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We will also be announcing more information about our upcoming bi-annual water conference in March 2015. Stay tuned!
CWR2015-Banner

5) Expanding my horizons and donating to a good cause.

Newly interested in another project at the University of Calgary – Project SHINE – which is working with Maasai pastoralists in Tanzania to empower youth to educate themselves and others about sanitation and hygiene. Most recently I have been promoting their drive to collect used digital cameras or used smart phones to document the World’s First Sanitation Science Fair. I donated one of my old digital cameras, and I am very excited to be receiving a Foldscope (a working origami microscope!) in return for my donation.
 If anyone is interested in donating, Sheri is still looking for donations. See the poster below for details.

SHINE poster for donations

Sarah Topps, MPH © October 2014

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A Cheatsheet for the Global Health Funding Players

24 05 2013

This short document was sent to me via the Center for Global Development listserve yesterday. It is basically a 4-page summary of the major players in the Global Health funding arena including key characteristics and their interconnectedness. It is rare to find a summary that is both concise AND useful.
CGD-Global-Health-Family-Cheat-Sheet-Final

– Sarah Topps 2013





Allison Lee on How Climate Change is Destroying the Earth

6 03 2013

Speaking of infographics… 

Recently I was flattered to receive an email from Allison Lee asking if I would be interested in reviewing and posting something on my blog: an infographic on climate change that she helped to create along with a team of designers and researchers.

I feel that international development, climate change and global health are intrinsically linked subjects, and while I have not directly addressed climate change on my blog, I feel the need to publicly acknowledge that I believe it is real, and humans have played a substantial role in causing it. I have been meaning to write a post about my time in Iceland in December and how shocked I was at how warm it was. I distinctly remember standing comfortably outside in jeans and a sweater while a local told me stories about riding a snowmobile through meters of snow to visit his neighbours in the capital city on Christmas morning only 20 years ago. I remember looking down… there was no snow on the ground.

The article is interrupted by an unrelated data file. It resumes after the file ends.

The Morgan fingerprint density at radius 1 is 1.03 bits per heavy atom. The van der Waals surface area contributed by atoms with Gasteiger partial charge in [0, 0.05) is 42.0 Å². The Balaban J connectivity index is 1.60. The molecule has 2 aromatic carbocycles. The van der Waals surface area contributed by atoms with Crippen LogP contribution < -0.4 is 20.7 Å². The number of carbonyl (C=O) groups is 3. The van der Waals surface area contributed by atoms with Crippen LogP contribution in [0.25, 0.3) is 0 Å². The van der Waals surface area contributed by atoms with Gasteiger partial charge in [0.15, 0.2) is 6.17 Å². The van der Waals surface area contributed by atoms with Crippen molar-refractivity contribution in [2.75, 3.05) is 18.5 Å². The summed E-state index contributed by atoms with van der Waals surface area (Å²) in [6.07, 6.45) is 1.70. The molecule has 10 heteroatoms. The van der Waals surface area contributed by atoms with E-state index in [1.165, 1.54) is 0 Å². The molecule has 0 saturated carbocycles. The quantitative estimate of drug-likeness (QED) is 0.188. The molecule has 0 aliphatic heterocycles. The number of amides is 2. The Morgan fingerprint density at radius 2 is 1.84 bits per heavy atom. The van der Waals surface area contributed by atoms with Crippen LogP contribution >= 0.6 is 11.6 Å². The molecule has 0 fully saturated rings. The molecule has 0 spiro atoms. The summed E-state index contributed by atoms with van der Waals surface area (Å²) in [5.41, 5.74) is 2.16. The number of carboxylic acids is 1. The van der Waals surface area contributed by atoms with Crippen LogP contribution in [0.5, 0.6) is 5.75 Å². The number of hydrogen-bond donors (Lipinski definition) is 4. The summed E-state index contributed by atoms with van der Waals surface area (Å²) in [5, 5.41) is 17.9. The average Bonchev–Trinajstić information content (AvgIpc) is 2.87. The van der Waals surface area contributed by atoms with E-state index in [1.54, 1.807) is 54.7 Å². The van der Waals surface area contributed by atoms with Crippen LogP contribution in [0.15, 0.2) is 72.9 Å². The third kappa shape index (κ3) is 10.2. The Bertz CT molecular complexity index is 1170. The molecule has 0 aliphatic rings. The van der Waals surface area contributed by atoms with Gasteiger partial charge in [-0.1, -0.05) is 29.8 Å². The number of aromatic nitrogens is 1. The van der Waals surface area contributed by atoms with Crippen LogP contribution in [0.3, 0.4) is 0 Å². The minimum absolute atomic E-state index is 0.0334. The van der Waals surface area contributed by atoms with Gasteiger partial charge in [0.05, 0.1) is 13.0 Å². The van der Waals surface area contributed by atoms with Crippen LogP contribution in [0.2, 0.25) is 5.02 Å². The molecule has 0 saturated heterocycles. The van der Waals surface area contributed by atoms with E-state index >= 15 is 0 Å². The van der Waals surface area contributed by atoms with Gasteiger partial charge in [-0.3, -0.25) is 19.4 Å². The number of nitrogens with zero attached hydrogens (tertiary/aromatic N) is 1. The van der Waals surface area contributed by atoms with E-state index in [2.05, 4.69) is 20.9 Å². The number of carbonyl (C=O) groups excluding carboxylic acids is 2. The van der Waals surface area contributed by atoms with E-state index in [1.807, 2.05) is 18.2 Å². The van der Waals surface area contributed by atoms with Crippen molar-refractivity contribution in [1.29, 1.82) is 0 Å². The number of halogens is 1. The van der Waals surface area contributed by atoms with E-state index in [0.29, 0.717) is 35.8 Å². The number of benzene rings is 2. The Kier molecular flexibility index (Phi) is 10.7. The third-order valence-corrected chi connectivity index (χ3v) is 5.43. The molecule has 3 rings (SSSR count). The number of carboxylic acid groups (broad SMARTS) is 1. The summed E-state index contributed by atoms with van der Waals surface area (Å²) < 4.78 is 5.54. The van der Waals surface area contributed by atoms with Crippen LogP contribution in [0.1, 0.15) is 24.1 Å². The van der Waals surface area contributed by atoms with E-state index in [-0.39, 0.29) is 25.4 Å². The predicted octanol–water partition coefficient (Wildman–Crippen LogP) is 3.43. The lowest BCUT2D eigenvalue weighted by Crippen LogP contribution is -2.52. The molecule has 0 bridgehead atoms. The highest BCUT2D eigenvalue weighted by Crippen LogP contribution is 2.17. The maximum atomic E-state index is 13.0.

Embarrassingly, in 2011 Canada became the ONLY country EVER to actually drop out of the Kyoto Protocol (a global agreement among nations to reduce their 1990 emission levels by 18% by 2020).

On LearnStuff.com where Allison and her team have posted their infographic, they give some helpful suggestions that people can do every day to reduce climate change:

  • Driving a car with good gas mileage, or investing in a hybrid or electric car
  • (Or switching to car pooling, bicycles or public transit! – my addition)
  • Switching from incandescent light bulbs to CFL or LED
  • Insulating your home and stocking it with energy efficient appliances
  • Recycling
  • Using green power available in your area

This week I finally had enough time to review their infographic and check their sources, so without further delay, I am sharing it with all of you. [My apologies to Allison and her team for not posting it sooner!]